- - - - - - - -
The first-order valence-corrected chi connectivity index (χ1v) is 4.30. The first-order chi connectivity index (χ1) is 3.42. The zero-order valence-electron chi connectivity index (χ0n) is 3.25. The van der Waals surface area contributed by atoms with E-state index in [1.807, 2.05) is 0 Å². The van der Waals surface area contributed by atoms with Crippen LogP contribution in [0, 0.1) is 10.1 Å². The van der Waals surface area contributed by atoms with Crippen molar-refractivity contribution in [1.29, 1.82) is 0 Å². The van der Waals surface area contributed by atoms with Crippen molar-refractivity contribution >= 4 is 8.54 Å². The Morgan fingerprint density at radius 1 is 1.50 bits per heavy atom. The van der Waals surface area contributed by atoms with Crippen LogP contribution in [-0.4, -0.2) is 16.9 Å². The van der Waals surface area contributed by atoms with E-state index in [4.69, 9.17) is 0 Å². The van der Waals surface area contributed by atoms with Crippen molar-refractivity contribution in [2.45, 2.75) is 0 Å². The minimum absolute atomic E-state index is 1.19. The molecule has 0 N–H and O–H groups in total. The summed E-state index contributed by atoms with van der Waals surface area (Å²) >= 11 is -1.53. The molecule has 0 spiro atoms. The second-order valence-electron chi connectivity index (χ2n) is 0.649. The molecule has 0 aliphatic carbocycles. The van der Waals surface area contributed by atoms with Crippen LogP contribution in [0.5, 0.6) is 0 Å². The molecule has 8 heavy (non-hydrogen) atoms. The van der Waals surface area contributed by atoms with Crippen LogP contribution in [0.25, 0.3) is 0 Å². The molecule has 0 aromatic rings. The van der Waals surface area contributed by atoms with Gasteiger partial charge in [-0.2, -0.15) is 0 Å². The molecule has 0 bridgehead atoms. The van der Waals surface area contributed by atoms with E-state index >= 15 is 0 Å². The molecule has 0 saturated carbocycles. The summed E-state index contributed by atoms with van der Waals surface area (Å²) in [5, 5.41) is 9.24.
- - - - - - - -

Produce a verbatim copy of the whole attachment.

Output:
The first-order valence-corrected chi connectivity index (χ1v) is 4.30. The first-order chi connectivity index (χ1) is 3.42. The zero-order valence-electron chi connectivity index (χ0n) is 3.25. The van der Waals surface area contributed by atoms with E-state index in [1.807, 2.05) is 0 Å². The van der Waals surface area contributed by atoms with Crippen LogP contribution in [0, 0.1) is 10.1 Å². The van der Waals surface area contributed by atoms with Crippen molar-refractivity contribution in [1.29, 1.82) is 0 Å². The van der Waals surface area contributed by atoms with Crippen molar-refractivity contribution >= 4 is 8.54 Å². The Morgan fingerprint density at radius 1 is 1.50 bits per heavy atom. The van der Waals surface area contributed by atoms with Crippen LogP contribution in [-0.4, -0.2) is 16.9 Å². The van der Waals surface area contributed by atoms with E-state index in [4.69, 9.17) is 0 Å². The van der Waals surface area contributed by atoms with Crippen molar-refractivity contribution in [2.45, 2.75) is 0 Å². The minimum absolute atomic E-state index is 1.19. The molecule has 0 N–H and O–H groups in total. The summed E-state index contributed by atoms with van der Waals surface area (Å²) >= 11 is -1.53. The molecule has 0 spiro atoms. The second-order valence-electron chi connectivity index (χ2n) is 0.649. The molecule has 0 aliphatic carbocycles. The van der Waals surface area contributed by atoms with Crippen LogP contribution in [0.5, 0.6) is 0 Å². The molecule has 8 heavy (non-hydrogen) atoms. The van der Waals surface area contributed by atoms with Crippen LogP contribution in [0.25, 0.3) is 0 Å². The molecule has 0 aromatic rings. The van der Waals surface area contributed by atoms with Gasteiger partial charge in [-0.2, -0.15) is 0 Å². The molecule has 0 bridgehead atoms. The van der Waals surface area contributed by atoms with E-state index >= 15 is 0 Å². The molecule has 0 saturated carbocycles. The summed E-state index contributed by atoms with van der Waals surface area (Å²) in [5, 5.41) is 9.24.